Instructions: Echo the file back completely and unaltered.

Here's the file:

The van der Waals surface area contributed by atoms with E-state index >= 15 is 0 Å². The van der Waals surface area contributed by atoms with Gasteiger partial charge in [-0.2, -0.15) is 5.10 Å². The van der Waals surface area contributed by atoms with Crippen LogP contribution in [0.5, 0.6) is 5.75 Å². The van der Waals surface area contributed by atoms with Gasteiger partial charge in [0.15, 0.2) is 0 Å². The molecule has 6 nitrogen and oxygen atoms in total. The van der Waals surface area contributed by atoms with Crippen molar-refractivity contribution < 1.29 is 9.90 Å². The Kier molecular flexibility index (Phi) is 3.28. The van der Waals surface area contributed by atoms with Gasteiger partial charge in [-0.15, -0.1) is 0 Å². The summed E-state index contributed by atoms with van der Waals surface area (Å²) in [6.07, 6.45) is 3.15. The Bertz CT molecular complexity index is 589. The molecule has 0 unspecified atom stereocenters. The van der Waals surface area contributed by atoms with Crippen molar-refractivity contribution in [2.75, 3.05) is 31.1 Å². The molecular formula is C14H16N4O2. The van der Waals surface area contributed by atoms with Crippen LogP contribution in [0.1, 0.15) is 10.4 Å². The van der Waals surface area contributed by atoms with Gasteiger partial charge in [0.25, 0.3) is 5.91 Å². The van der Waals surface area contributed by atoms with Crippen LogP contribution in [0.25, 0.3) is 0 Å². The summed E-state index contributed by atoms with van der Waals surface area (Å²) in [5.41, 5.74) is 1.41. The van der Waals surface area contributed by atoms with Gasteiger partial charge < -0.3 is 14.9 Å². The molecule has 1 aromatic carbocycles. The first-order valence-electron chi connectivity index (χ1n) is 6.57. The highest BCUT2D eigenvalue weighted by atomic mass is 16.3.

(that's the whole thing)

The van der Waals surface area contributed by atoms with E-state index >= 15 is 0 Å². The van der Waals surface area contributed by atoms with Gasteiger partial charge in [-0.2, -0.15) is 5.10 Å². The van der Waals surface area contributed by atoms with Crippen LogP contribution in [0.5, 0.6) is 5.75 Å². The van der Waals surface area contributed by atoms with Gasteiger partial charge in [0.15, 0.2) is 0 Å². The molecule has 6 nitrogen and oxygen atoms in total. The van der Waals surface area contributed by atoms with Crippen molar-refractivity contribution < 1.29 is 9.90 Å². The Kier molecular flexibility index (Phi) is 3.28. The van der Waals surface area contributed by atoms with Gasteiger partial charge in [-0.15, -0.1) is 0 Å². The summed E-state index contributed by atoms with van der Waals surface area (Å²) in [6.07, 6.45) is 3.15. The Bertz CT molecular complexity index is 589. The molecule has 0 unspecified atom stereocenters. The van der Waals surface area contributed by atoms with Crippen molar-refractivity contribution in [2.75, 3.05) is 31.1 Å². The molecular formula is C14H16N4O2. The van der Waals surface area contributed by atoms with Crippen LogP contribution in [0.1, 0.15) is 10.4 Å². The van der Waals surface area contributed by atoms with Gasteiger partial charge in [0.25, 0.3) is 5.91 Å². The van der Waals surface area contributed by atoms with Crippen LogP contribution in [0.25, 0.3) is 0 Å². The summed E-state index contributed by atoms with van der Waals surface area (Å²) in [5.41, 5.74) is 1.41. The van der Waals surface area contributed by atoms with Gasteiger partial charge < -0.3 is 14.9 Å². The molecule has 1 aromatic carbocycles. The first-order valence-electron chi connectivity index (χ1n) is 6.57. The highest BCUT2D eigenvalue weighted by atomic mass is 16.3.